World Day of Consecrated Life
February 2, 2014
In 1997, Pope John Paul II instituted a day of prayer for women and men in consecrated life. This celebration is attached to the Feast of the Presentation of the Lord on February 2nd. This Feast is also known as Candlemas Day; the day on which candles are blessed symbolizing Christ who is the light of the world. So too, those in consecrated life are called to reflect the light of Jesus Christ to all peoples.
A recent 15-page article (available in English at the La Civiltà Cattolica website) documents the views of Pope Francis on religious life.
“Wake up the world! Be witnesses of a different
way of doing things, of acting, of living!
It is possible to live differently in this world.”
“We are speaking of an eschatological outlook, of the values of the Kingdom incarnated here, on this earth. It is a question of leaving everything to follow the Lord. No, I do not want to say “radical.” Evangelical radicalness is not only for religious: it is demanded of all. But religious follow the Lord in a special was, in a prophetic way. It is this witness that I expect of you. Religious should be men and women who are able to wake the world up.”
While you can access the full 17-page article in English, Spanish or Italian at the journal’s website, here is a sampling of some of our favorite excerpts (CNS translations of the original Italian).
- Today’s religious men and women need to be prophetic, “capable of waking up the world,” of showing they are a special breed who “have something to say” to the world today.
- “The church must be attractive. Wake up the world! Be witnesses of a different way of doing things, acting, living! (Show) it’s possible to live differently in this world.”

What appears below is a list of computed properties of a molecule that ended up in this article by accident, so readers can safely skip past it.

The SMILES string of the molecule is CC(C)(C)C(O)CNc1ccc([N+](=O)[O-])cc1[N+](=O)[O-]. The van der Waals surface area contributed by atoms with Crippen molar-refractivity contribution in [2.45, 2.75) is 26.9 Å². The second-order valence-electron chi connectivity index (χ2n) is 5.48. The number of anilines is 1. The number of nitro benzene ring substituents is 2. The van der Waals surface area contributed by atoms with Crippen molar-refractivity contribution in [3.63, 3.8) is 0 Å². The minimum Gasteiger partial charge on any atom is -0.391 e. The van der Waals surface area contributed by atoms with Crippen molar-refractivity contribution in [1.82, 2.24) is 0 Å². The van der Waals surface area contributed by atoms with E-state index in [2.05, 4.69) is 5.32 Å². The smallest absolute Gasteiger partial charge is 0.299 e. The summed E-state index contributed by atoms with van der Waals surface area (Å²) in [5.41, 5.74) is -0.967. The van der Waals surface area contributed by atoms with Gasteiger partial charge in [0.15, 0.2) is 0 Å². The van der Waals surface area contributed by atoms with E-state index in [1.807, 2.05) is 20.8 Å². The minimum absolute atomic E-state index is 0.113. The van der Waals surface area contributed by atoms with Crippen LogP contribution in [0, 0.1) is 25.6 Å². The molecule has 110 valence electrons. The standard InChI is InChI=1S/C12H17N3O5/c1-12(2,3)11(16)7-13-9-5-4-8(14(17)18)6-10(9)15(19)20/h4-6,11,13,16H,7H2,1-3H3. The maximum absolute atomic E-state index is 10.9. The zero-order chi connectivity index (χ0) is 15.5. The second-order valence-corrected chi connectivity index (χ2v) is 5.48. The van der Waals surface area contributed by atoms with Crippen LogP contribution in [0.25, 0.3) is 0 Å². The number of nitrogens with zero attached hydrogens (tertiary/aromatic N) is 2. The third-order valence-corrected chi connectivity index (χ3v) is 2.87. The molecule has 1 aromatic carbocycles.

- They need to live and behave in a truly different way, recognizing one’s weakness and sins, but acting with “generosity, detachment, sacrifice, forgetting oneself in order to take care of others.”
- “It’s necessary to spend time in real contact with the poor. For me this is really important: it’s necessary to know from experience what’s real, to dedicate time going to the periphery to truly know the situation and the life of the people.”
- Without firsthand experience with people’s lives, “then one runs the risk of being abstract ideologues or fundamentalists, and this is not healthy.” “Inculturating a charism, therefore, is fundamental, and this does not mean relativizing it. We must not make a charism rigid and uniform. When we make our cultures uniform, then we kill the charism.”
- “The specter to combat is the image of religious life as a refuge and comfort away from a world on the ‘outside’ that is difficult and complex.”
- A charism needs to be “lived according to the place, times and people. The charism is not a bottle of distilled water. It needs to be lived with energy, rereading it culturally, too.”
- Preparing new members for religious life is “a craft, not a police operation. We must include the formation of hearts. Otherwise we are creating little monsters. And then these little monsters mold the people of God. This really gives me goose bumps.”
- People working in formation need to think about the people of God these men and women will be in contact with. “I’m reminded of those religious who have a heart as sour as vinegar: they are not made for the people. We must not create administrators and managers, but fathers, brothers and sisters, travel companions.”